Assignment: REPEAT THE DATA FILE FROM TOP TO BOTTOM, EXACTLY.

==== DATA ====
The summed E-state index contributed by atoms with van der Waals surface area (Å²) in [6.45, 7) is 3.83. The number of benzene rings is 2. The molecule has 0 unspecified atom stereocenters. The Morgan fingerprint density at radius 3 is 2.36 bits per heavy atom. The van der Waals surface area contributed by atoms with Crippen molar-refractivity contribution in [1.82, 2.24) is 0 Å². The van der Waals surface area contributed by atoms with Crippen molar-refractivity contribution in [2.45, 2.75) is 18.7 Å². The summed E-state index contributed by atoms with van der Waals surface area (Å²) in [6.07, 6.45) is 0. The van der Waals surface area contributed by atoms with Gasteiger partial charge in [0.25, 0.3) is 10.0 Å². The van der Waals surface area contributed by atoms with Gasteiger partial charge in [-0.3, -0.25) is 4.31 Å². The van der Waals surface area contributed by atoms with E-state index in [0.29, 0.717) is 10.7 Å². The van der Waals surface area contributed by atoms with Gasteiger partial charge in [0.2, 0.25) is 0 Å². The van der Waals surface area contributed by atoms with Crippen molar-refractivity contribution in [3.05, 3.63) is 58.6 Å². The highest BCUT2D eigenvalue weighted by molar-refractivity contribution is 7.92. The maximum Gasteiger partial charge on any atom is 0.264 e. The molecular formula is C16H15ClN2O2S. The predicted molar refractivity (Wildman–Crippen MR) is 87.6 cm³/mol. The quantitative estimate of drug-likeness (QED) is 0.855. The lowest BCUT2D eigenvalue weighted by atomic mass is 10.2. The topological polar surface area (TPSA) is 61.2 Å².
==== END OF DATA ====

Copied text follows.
The summed E-state index contributed by atoms with van der Waals surface area (Å²) in [6.45, 7) is 3.83. The number of benzene rings is 2. The molecule has 0 unspecified atom stereocenters. The Morgan fingerprint density at radius 3 is 2.36 bits per heavy atom. The van der Waals surface area contributed by atoms with Crippen molar-refractivity contribution in [1.82, 2.24) is 0 Å². The van der Waals surface area contributed by atoms with Crippen molar-refractivity contribution in [2.45, 2.75) is 18.7 Å². The summed E-state index contributed by atoms with van der Waals surface area (Å²) in [6.07, 6.45) is 0. The van der Waals surface area contributed by atoms with Gasteiger partial charge in [0.25, 0.3) is 10.0 Å². The van der Waals surface area contributed by atoms with Gasteiger partial charge in [-0.3, -0.25) is 4.31 Å². The van der Waals surface area contributed by atoms with E-state index in [0.29, 0.717) is 10.7 Å². The van der Waals surface area contributed by atoms with Gasteiger partial charge in [0.2, 0.25) is 0 Å². The van der Waals surface area contributed by atoms with Crippen molar-refractivity contribution in [3.05, 3.63) is 58.6 Å². The highest BCUT2D eigenvalue weighted by molar-refractivity contribution is 7.92. The maximum Gasteiger partial charge on any atom is 0.264 e. The molecular formula is C16H15ClN2O2S. The predicted molar refractivity (Wildman–Crippen MR) is 87.6 cm³/mol. The quantitative estimate of drug-likeness (QED) is 0.855. The lowest BCUT2D eigenvalue weighted by atomic mass is 10.2. The topological polar surface area (TPSA) is 61.2 Å².